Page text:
Fiscal policy – Short term vs. long term effects
Equity markets focus on future earnings. So, the current upbeat mood in the stock market makes sense, even if it was a bit unexpected. More stimulative fiscal policy and fewer business regulations seem sure to boost near-term profits and economic growth. With fewer environmental rules, the energy industry will be encouraged to reverse some of their capital project cutbacks.
Meanwhile, the Congressional Budget Office (CBO) estimates a repeal of the Obamacare (ACA) would boost economic growth by 0.7 percent in the next decade. Lower corporate taxes should help make the US more competitive internationally, and more infrastructure spending should boost growth in the near term and productivity longer term. A profit repatriation holiday will encourage US businesses to bring more of their overseas dollars back to the US, potentially boosting capital spending as a result. And cuts to individual income taxes should boost consumer spending. All this should juice economic growth in the near term.
The end of globalisation?
Global trade will continue even without full US participation. Other countries will see this as an opportunity and step into the void, most notably China. Already, China is reaching out to former TPP nations in South East Asia for support of its Regional Comprehensive Economic Partnership, what it’s calling a “Beijing-led Asia Pacific FTA”. Add this to its recently launched Asian Infrastructure Investment Bank (AIIB), its One Belt One Road initiative, and the addition of the yuan to the IMF’s SDR basket of currencies, and it’s clear China is taking a different approach to engaging with the world than the US.
China and the UK recently agreed to allow select Chinese financial firms to open offices in London, as the UK tries to secure its relevance as a global financial centre post-Brexit. In exchange, for China allows some British banks to underwrite yuan-denominated debt issued by Chinese investors to non-Chinese firms.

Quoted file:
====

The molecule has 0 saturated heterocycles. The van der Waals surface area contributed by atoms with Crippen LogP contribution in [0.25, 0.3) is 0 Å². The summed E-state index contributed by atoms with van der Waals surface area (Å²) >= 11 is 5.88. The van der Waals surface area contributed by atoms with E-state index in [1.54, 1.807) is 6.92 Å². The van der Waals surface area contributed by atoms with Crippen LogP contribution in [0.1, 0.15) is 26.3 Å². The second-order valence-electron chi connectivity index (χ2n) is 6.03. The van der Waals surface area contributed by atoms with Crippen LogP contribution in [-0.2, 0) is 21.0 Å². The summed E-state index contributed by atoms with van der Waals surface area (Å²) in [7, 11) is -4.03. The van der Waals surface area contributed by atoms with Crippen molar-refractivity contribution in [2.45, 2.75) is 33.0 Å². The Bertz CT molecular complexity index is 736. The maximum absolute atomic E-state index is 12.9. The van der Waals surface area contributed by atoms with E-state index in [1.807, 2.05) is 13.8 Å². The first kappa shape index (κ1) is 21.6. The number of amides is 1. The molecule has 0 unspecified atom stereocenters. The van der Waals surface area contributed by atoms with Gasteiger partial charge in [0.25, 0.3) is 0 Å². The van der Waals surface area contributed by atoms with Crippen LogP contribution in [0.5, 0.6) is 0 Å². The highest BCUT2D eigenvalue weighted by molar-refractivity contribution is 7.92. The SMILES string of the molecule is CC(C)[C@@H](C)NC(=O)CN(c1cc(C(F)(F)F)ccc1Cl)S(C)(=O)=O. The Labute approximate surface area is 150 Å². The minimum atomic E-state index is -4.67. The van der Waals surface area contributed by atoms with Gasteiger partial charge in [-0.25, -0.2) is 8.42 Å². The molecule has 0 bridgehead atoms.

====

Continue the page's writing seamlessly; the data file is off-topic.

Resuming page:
A potential US retreat, then, could disrupt the economic world order and rules of engagement which for decades has been shaped by US policy and interests. The US was the driving force behind many global institutions (IMF, Word Bank, NATO) and globalisation itself (beginning with the Marshall Plan). A new narrative of less global integration could make the global economy feel more like a zero-sum competition than a web of interlocking, shared mutual interests.
What we think
Initially, markets reacted similarly to Brexit. Even if they seem less volatile now, the uncertainty associated with the new US president is not likely to change.
A quarter of Luxembourg’s exports outside Europe go to the United States and 60% of imports from outside Europe come from the US. The Grand Duchy should, therefore, maintain good trade relations with the US, although the Transatlantic Trade Investment Partnership (TTIP) agreement in its current form is likely to be rejected.
Luxembourg’s data protection legislation would also be quite strict compared to other European countries, which could be an obstacle to the government’s ICT ambitions.